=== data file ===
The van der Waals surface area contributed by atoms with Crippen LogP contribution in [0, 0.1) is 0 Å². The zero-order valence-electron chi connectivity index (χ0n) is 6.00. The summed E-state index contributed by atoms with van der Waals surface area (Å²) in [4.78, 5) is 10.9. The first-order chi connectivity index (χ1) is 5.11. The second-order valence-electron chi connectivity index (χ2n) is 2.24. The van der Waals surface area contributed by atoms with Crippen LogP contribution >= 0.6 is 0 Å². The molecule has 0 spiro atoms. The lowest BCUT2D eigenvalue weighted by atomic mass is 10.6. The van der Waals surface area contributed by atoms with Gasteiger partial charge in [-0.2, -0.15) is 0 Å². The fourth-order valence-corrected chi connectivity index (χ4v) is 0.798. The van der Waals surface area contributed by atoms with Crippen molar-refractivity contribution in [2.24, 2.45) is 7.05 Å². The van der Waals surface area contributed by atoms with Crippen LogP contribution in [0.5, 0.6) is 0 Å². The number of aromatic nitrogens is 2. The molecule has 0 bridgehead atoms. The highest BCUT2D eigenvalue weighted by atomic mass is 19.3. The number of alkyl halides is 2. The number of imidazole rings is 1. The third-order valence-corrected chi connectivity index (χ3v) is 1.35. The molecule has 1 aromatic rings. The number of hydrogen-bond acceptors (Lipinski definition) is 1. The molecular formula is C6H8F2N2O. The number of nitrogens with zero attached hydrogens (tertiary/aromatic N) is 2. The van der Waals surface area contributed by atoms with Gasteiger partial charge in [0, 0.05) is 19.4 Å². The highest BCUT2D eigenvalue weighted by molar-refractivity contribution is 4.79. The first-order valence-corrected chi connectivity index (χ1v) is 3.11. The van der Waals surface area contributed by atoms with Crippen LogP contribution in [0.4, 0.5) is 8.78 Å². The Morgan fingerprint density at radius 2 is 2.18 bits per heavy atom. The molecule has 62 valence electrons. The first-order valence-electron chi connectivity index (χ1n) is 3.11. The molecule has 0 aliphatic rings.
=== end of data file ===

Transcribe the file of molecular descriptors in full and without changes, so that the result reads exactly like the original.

The van der Waals surface area contributed by atoms with Crippen LogP contribution in [0, 0.1) is 0 Å². The zero-order valence-electron chi connectivity index (χ0n) is 6.00. The summed E-state index contributed by atoms with van der Waals surface area (Å²) in [4.78, 5) is 10.9. The first-order chi connectivity index (χ1) is 5.11. The second-order valence-electron chi connectivity index (χ2n) is 2.24. The van der Waals surface area contributed by atoms with Crippen LogP contribution >= 0.6 is 0 Å². The molecule has 0 spiro atoms. The lowest BCUT2D eigenvalue weighted by atomic mass is 10.6. The van der Waals surface area contributed by atoms with Gasteiger partial charge in [-0.2, -0.15) is 0 Å². The fourth-order valence-corrected chi connectivity index (χ4v) is 0.798. The van der Waals surface area contributed by atoms with Crippen molar-refractivity contribution in [2.24, 2.45) is 7.05 Å². The van der Waals surface area contributed by atoms with Crippen LogP contribution in [0.5, 0.6) is 0 Å². The number of aromatic nitrogens is 2. The molecule has 0 bridgehead atoms. The highest BCUT2D eigenvalue weighted by atomic mass is 19.3. The number of alkyl halides is 2. The number of imidazole rings is 1. The third-order valence-corrected chi connectivity index (χ3v) is 1.35. The molecule has 1 aromatic rings. The number of hydrogen-bond acceptors (Lipinski definition) is 1. The molecular formula is C6H8F2N2O. The number of nitrogens with zero attached hydrogens (tertiary/aromatic N) is 2. The van der Waals surface area contributed by atoms with Gasteiger partial charge in [0, 0.05) is 19.4 Å². The highest BCUT2D eigenvalue weighted by molar-refractivity contribution is 4.79. The first-order valence-corrected chi connectivity index (χ1v) is 3.11. The van der Waals surface area contributed by atoms with Crippen LogP contribution in [0.4, 0.5) is 8.78 Å². The Morgan fingerprint density at radius 2 is 2.18 bits per heavy atom. The molecule has 62 valence electrons. The first-order valence-electron chi connectivity index (χ1n) is 3.11. The molecule has 0 aliphatic rings.